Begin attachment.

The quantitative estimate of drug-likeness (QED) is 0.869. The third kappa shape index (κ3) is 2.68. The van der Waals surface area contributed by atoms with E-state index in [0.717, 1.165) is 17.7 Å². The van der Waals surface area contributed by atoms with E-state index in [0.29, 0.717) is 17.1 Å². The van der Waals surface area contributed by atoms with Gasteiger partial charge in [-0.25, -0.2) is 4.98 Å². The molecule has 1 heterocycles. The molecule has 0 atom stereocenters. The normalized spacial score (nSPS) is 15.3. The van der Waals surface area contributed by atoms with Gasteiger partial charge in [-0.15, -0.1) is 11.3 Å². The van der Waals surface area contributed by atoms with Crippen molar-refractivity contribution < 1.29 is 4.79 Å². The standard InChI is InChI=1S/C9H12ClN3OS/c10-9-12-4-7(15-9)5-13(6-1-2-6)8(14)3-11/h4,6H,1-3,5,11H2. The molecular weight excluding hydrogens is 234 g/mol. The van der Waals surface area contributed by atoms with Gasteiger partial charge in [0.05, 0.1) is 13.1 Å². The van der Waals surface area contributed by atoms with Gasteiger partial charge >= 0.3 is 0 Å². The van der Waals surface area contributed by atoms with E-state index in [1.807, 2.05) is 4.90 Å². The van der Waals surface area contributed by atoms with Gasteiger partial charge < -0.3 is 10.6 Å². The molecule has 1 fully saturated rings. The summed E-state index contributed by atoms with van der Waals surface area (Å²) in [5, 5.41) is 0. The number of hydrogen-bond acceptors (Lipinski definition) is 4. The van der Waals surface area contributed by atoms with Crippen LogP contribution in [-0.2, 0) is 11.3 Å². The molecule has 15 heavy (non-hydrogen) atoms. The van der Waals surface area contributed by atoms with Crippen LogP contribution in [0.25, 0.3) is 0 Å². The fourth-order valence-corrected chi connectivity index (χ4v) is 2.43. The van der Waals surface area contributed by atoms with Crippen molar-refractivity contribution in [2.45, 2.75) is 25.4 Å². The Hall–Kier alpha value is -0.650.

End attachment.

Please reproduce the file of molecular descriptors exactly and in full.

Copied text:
The quantitative estimate of drug-likeness (QED) is 0.869. The third kappa shape index (κ3) is 2.68. The van der Waals surface area contributed by atoms with E-state index in [0.717, 1.165) is 17.7 Å². The van der Waals surface area contributed by atoms with E-state index in [0.29, 0.717) is 17.1 Å². The van der Waals surface area contributed by atoms with Gasteiger partial charge in [-0.25, -0.2) is 4.98 Å². The molecule has 1 heterocycles. The molecule has 0 atom stereocenters. The normalized spacial score (nSPS) is 15.3. The van der Waals surface area contributed by atoms with Gasteiger partial charge in [-0.15, -0.1) is 11.3 Å². The van der Waals surface area contributed by atoms with Crippen molar-refractivity contribution < 1.29 is 4.79 Å². The standard InChI is InChI=1S/C9H12ClN3OS/c10-9-12-4-7(15-9)5-13(6-1-2-6)8(14)3-11/h4,6H,1-3,5,11H2. The molecular weight excluding hydrogens is 234 g/mol. The van der Waals surface area contributed by atoms with Gasteiger partial charge in [0.05, 0.1) is 13.1 Å². The van der Waals surface area contributed by atoms with Gasteiger partial charge >= 0.3 is 0 Å². The van der Waals surface area contributed by atoms with E-state index in [1.807, 2.05) is 4.90 Å². The van der Waals surface area contributed by atoms with Gasteiger partial charge < -0.3 is 10.6 Å². The molecule has 1 fully saturated rings. The summed E-state index contributed by atoms with van der Waals surface area (Å²) in [5, 5.41) is 0. The number of hydrogen-bond acceptors (Lipinski definition) is 4. The van der Waals surface area contributed by atoms with Crippen LogP contribution in [-0.2, 0) is 11.3 Å². The molecule has 15 heavy (non-hydrogen) atoms. The van der Waals surface area contributed by atoms with Crippen LogP contribution in [0.25, 0.3) is 0 Å². The fourth-order valence-corrected chi connectivity index (χ4v) is 2.43. The van der Waals surface area contributed by atoms with Crippen molar-refractivity contribution in [2.45, 2.75) is 25.4 Å². The Hall–Kier alpha value is -0.650.